De Jarnette begins his ascent of the Petit Grepon.
A week ago, my friend Grant and I met in Colorado with an alpine climbing objective in mind: the Petit Grepon. Grant was in Colorado because of a conference; I was there to celebrate a family anniversary. This fortuitous alignment was too good an opportunity to pass up, and we quickly made plans to get into the mountains for a day. Both of us are competent, experienced climbers, so we were looking for something accessible but “full value.” We got it.
Made famous by its inclusion in the book Fifty Classic Climbs of North America, the Petit Grepon is a stunning blade of rock ascending 1,000 vertical feet within the heart of Rocky Mountain National Park. It’s summit, perhaps the width of an economy-sized car, tops out just over 12,000’ elevation, which is essentially two vertical miles above Richmond. At this altitude, the air’s effective oxygen is reduced from 20% to 13%. While 13% is a far cry from the diminished oxygen experienced by those who climb a mountain like Denali (~9%) or Everest (~7%), the difference is still palpable.
Aware of altitude’s effect, we planned to hike up, climb the spire, and hike back down in the same day.
Accordingly, we woke at 3:30 a.m. in Boulder, Colorado and immediately drove to Rocky Mountain
National Park. Our excitement was muted. While John Muir famously stated, “The mountains are calling and I must go,” I prefer the slightly revised version: “The mountains are calling…but first coffee.”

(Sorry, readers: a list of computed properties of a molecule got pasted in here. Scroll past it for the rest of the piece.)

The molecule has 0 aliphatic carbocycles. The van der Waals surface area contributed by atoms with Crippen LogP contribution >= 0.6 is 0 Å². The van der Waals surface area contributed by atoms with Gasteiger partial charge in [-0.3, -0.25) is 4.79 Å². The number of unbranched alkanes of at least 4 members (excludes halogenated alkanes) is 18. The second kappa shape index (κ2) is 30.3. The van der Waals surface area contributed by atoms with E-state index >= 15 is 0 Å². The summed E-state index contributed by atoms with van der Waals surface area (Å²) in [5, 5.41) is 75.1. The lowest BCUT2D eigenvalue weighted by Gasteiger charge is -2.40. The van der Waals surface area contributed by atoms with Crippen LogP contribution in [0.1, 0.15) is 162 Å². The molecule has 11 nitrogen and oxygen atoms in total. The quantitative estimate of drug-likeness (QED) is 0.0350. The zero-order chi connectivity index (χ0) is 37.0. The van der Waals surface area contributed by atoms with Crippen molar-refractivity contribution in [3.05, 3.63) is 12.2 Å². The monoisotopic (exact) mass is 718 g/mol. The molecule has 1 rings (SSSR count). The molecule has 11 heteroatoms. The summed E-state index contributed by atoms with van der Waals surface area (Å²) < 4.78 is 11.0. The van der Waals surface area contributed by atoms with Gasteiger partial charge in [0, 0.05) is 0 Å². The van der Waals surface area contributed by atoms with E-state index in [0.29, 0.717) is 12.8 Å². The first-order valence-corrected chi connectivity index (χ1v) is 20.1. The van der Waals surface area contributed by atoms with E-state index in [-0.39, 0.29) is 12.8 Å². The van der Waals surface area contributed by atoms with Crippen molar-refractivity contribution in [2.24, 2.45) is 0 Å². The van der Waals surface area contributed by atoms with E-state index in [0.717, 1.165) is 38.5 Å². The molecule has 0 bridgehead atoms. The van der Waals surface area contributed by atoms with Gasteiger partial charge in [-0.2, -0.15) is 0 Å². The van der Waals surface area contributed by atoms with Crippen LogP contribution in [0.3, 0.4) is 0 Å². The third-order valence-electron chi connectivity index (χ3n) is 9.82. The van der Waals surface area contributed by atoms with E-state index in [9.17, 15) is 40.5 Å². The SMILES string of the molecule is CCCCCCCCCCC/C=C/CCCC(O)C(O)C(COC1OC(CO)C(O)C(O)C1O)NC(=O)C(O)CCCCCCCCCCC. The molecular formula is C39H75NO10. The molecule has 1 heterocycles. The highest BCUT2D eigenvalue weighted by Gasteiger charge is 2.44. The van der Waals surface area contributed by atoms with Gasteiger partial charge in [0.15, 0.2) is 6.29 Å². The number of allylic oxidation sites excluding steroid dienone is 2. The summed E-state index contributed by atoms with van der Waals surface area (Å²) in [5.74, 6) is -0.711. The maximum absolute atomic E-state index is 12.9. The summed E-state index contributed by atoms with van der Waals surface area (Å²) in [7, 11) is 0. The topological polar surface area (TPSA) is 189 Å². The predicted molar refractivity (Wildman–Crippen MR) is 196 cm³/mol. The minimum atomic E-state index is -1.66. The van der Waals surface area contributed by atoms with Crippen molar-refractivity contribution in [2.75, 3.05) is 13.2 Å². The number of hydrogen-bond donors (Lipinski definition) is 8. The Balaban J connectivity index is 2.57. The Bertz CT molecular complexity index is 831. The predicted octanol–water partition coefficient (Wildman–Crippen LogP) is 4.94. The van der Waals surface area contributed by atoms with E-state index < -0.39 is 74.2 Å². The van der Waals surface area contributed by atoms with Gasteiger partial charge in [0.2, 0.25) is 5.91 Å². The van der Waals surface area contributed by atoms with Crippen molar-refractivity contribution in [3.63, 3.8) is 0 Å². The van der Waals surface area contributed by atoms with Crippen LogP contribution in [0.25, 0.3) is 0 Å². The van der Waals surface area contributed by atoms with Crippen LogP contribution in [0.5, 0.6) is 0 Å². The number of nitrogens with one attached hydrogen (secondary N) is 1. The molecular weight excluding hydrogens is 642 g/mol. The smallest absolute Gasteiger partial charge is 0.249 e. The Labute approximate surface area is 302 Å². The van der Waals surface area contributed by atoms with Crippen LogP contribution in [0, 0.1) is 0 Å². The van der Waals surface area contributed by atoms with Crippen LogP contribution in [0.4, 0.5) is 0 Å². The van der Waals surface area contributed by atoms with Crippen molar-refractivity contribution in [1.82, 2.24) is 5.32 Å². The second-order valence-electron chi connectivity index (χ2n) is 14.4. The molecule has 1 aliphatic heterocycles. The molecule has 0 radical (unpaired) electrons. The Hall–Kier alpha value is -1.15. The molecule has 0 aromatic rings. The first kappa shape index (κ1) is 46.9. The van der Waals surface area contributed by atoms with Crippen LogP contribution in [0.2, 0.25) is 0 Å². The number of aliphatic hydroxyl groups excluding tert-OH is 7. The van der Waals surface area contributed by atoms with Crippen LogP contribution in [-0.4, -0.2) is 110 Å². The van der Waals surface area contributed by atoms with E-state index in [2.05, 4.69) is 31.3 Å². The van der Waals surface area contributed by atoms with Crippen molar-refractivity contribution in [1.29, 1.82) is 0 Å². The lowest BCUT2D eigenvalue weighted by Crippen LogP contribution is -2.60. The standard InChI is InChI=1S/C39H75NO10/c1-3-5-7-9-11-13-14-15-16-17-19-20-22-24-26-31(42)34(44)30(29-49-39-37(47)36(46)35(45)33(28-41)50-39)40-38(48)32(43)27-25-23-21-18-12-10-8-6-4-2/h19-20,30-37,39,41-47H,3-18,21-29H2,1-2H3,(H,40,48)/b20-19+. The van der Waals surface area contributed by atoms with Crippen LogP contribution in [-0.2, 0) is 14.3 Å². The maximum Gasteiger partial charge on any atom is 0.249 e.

We started our approach just before 5 a.m. and made swift progress up the Glacier Gorge trail. Limited to the light of our headlamps, we were treated to a spectacular array of stars, including a stunning view of my favorite constellation, Orion, whom I have counted as a friend and guide, albeit it an impersonal one, for many years.
I admit, I didn’t think it would feel so cold. The weather forecast called for a high in the mid 50’s, slowly ascending from the low 30’s early in the morning. But the wind! It blew almost continuously, whipping each lake we passed with fury. At one point, next to Timberland Falls, I watched a powerful gust of wind drive the waterfall upwards, before the stream returned to its natural trajectory. Grant and I shared an unspoken thought: would it be safe to climb an alpine tower in these conditions?
Our concern was justified. In the late 90’s, a climber was blown off the summit ridge on the Petit Grepon
by a powerful gust of wind. With inadequate incremental points of protection in place, he fell 70 feet
and instantly died on impact. We were determined not to share a similar fate and joked about how
much fun it would be to go bouldering in the canyon instead of climbing our objective. As at many other